This Blog Essay site devotes every February to a series of integrated but short essays on a single theme. The Ruminations Series in 2009 produced a series of aphoristic (ἀφορισμός) essays, meant to provoke thought rather than explain it. The hope was that, built up on each other, the series would provide a matrix of thoughts that together might lead the reader in new directions. Ruminations continue to be produced form time to time. For 2010, this site introduced a new series--Business and Human Rights. The series took as its starting point the issues and questions raised by John Ruggie, the United Nations Special Representative of the Secretary-General (SRSG) on business and human rights, in a global online forum.
For 2011, this site introduces a new series of integrated essays--Developing a Coherent Transnational Jurisprudence of Ethical Investing: The Norwegian Sovereign Wealth Fund Ethics Council Model. The object of this series to to consider the work of the Ethics Council of the Norwegian Sovereign Wealth Fund. The thesis of this series is this: The Norwegian Sovereign Wealth Fund (NSWF ) investment program is grounded in the application of a set of Ethical Guidelines adopted by the Storting (the Norwegian Legislature) and enforced through an Ethics Council charged with determining whether a company should be excluded from investment by the NSWF. The work of the Ethics Council has produced the beginnings of a coherent jurisprudence of ethics for corporate investment. That jurisprudence may contribute significantly both to the development of transnational social norm standards and affect the way domestic corporate law is understood. This is Part XVII of the series.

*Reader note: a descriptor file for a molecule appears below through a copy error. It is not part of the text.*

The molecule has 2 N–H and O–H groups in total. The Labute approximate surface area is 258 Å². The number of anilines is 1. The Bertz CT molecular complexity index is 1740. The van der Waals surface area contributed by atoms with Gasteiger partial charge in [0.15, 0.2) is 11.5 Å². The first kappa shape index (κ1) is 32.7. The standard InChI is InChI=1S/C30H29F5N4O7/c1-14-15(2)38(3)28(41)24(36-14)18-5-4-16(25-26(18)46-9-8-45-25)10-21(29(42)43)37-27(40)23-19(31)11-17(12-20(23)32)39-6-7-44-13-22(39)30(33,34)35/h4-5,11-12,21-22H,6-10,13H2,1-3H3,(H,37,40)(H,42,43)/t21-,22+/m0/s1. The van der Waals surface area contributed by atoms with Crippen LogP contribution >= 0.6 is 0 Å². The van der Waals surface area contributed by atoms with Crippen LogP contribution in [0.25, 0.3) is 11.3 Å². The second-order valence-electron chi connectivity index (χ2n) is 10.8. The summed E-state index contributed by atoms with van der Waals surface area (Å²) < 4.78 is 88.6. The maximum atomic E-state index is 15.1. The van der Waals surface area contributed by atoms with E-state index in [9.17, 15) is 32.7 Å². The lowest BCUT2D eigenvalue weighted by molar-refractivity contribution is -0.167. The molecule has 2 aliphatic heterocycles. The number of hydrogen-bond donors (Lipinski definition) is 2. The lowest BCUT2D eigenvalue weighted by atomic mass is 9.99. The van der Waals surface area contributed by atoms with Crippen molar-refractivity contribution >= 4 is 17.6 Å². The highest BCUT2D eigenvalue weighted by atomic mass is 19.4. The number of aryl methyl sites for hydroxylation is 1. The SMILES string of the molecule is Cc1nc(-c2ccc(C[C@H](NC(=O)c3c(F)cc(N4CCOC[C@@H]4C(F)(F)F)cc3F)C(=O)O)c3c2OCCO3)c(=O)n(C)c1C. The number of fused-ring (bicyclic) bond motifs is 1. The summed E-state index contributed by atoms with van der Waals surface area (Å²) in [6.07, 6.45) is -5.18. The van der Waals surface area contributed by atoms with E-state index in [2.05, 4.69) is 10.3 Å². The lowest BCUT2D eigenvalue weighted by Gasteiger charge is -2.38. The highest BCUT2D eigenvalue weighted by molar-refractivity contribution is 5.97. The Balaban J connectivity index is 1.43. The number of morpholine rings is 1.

2. Other Forms of Interventions by the Ethics Council
1. Letter dated September 7, 2009, on the exclusion of Poongsan Corp.
Other Review Determinations: